The Jersey InsiderOpen For BusinessMarch 14, 2008
Vol. X, Issue 1. Friday, January 1, 2014
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Open for Business

March 14, 2008


Nicholas J. Veliky

We live in an era of “Gates” of course you all remember Watergate, the scandal originally thought to be a simple burgurlary that ultimately brought down an American President, “Travelgate” a fiasco that nearly cost the Clinton’s their Pennsylvania Avenue address and most recently “Hoochiegate” whose casualty was New York Governor Eliott Spitzer. Not to be left out of the trend, Clifton has its own saga, “290 Brightongate”. While the public still doesn’t have all the details, (the OPRA requests have unavoidably detained) this certainly has all the elements of a world class drama and it’s only getting more involved. . . It seems the Board of Education (BOE) is paying extensive charges for the storage of steel purchased for 290 Brighton Road construction. Somewhere in the $18,000 range. Now that’s a lot of money to pay for storage when you have a building with plenty of space and an empty, well, an almost empty parking lot to hold the construction material. Put it with the sheet rock and pipes already in storage at 290. . .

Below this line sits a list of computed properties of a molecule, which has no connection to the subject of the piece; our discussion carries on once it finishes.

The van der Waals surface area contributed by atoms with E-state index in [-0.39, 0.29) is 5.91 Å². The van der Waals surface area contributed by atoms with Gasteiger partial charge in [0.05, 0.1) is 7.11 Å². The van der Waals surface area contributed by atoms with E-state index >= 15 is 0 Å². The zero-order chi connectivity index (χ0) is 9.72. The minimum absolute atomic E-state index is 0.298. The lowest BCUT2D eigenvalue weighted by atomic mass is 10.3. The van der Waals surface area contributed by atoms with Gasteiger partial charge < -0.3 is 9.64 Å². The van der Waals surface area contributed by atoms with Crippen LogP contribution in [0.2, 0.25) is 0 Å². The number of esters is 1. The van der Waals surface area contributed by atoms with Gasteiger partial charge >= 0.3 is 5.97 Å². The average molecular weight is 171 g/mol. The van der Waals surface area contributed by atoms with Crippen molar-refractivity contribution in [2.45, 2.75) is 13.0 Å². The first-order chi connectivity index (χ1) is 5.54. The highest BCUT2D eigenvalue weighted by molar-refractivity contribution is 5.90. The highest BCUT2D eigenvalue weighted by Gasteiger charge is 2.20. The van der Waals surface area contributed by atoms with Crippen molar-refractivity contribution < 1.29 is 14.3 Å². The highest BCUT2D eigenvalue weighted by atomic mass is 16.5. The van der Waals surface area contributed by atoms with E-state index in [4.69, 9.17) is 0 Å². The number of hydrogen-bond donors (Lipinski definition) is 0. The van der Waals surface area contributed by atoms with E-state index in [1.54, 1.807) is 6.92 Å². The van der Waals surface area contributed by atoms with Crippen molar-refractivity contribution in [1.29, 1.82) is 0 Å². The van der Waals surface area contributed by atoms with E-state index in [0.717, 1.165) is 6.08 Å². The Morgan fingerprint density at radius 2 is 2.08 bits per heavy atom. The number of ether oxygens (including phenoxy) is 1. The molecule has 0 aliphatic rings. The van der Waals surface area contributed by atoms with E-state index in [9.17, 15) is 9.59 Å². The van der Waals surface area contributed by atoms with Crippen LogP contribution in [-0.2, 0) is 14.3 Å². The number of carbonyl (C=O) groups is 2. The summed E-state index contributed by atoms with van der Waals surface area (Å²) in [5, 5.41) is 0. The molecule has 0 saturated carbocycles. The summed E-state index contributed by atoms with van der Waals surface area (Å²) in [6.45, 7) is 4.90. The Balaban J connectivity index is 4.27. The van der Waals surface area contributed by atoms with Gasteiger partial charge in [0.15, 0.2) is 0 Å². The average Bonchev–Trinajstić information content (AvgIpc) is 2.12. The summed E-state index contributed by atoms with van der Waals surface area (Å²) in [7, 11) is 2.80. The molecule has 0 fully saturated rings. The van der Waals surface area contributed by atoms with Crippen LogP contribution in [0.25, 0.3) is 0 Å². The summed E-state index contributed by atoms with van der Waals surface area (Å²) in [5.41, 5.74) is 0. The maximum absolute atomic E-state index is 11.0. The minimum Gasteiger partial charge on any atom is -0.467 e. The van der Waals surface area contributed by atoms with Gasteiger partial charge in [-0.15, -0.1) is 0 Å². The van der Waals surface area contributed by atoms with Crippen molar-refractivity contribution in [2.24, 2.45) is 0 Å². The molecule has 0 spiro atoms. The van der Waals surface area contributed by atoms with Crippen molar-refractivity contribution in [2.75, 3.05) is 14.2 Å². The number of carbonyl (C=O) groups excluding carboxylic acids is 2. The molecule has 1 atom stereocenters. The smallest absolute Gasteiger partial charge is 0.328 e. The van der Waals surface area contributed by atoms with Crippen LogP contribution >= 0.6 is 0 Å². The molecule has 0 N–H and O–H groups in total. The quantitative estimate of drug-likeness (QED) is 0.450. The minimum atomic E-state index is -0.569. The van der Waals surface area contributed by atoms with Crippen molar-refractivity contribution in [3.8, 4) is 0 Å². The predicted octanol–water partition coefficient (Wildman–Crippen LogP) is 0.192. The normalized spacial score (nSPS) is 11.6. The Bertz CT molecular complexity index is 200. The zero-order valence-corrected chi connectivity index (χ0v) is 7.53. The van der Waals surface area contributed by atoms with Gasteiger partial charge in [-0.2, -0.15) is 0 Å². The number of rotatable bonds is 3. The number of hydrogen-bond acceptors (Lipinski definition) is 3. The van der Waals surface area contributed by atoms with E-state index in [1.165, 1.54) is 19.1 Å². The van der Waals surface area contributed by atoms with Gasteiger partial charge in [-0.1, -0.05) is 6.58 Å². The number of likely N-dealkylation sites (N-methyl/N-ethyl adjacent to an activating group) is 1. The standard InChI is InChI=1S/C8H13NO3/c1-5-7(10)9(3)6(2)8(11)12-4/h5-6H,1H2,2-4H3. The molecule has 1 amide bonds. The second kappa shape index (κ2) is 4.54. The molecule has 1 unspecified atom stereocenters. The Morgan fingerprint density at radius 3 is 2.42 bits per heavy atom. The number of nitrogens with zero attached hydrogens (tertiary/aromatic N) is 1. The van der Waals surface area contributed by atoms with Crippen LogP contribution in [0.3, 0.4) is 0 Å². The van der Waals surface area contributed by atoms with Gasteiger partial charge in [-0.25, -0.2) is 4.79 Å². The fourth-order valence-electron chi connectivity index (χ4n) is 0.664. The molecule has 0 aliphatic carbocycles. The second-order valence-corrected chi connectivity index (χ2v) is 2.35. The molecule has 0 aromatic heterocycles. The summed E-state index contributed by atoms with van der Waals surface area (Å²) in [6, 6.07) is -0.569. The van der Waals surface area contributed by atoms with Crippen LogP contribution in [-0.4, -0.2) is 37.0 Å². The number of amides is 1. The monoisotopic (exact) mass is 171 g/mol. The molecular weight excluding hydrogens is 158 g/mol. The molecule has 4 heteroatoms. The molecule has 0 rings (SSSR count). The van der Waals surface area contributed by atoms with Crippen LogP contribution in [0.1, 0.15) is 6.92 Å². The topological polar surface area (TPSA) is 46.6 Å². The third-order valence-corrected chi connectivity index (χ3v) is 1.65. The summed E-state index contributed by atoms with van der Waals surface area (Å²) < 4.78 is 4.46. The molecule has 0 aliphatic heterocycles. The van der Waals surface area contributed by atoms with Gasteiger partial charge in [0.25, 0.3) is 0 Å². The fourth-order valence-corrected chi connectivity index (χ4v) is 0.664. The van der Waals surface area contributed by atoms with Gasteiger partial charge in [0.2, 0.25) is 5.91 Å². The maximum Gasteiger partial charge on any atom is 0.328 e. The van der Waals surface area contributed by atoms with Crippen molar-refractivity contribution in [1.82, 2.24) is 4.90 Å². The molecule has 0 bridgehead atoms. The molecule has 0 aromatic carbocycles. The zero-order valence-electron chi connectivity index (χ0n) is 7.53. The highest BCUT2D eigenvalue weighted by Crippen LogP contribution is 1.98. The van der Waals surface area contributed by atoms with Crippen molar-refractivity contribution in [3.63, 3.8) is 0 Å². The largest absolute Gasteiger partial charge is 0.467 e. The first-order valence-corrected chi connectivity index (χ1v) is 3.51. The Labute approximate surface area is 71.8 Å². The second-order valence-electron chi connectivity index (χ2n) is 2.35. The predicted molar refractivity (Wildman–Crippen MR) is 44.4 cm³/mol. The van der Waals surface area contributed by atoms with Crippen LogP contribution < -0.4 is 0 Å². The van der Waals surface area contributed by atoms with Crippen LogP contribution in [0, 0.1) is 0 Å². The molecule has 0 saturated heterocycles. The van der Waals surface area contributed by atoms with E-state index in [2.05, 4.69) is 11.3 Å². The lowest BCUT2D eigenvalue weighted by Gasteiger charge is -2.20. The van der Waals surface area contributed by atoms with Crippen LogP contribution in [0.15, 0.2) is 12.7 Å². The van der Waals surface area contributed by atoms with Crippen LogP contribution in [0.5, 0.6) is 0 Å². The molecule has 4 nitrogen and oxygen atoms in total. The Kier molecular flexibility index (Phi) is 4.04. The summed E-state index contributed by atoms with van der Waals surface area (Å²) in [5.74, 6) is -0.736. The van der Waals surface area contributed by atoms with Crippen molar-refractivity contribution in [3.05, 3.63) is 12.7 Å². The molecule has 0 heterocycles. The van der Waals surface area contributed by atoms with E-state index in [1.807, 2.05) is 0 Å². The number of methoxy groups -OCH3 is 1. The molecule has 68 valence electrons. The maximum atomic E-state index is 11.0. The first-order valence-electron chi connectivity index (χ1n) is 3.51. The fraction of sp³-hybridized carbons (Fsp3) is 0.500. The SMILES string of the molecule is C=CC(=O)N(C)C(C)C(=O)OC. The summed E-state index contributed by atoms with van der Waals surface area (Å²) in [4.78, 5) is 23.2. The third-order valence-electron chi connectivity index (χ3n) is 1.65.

The Department of Environmental Protection (DEP) requirements have proven to be a real challenge. Why not just tackle the issues and move ahead rather than trying to circumvent the system. It seemd the most recent tactic has been a letter written to the Director of the DEP Laura Jackson by Senator Nia Gill on the BOE’s behalf to move things along. . . The question here involves the contamination of the groundwater at the site. If the contamination poses a threat to the students that would attend the school then it needs to be dealt with. If a letter to a department head can make it all go away then what purpose does the DEP really serve if their thresholds are there simply to be explained away as insignificant? Alot of businesses and developers have paid lots of money to have DEP issues cleaned up at projects all over the state because they were forced to. Either these thresholds are in place for a good reason, or the whole DEP system is a farse. As Ray Matera stated at a recent BOE meeting “vote no until they start doing things right”.

While on DEP issues, it seems the board’s consultant, Mr. Lev, has a reputation for never been wrong. It was stated twice by Marie Hakim prior to his delivering his report to the BOE. Now it turns out Mr. Lev’s comments about pesticides coming from the park across the street stating it use to be farmland are “baseless”. The flow comes from the direction of Brighton Road and flows under the building toward the rail road tracks. By piecing together old aerial photos, the park was identified as a farm field and the 290 site was identified as an area full of trees. The water is apparently migrating from up the hill. Two pesticides were found in the samples taken along with arsenik found in the well closest to the rail road tracks. . . BOE members should set a good example and learn to share their information with one another. Perhaps if you all learned to play nice and respect one another the public’s perception of you would not be so negative.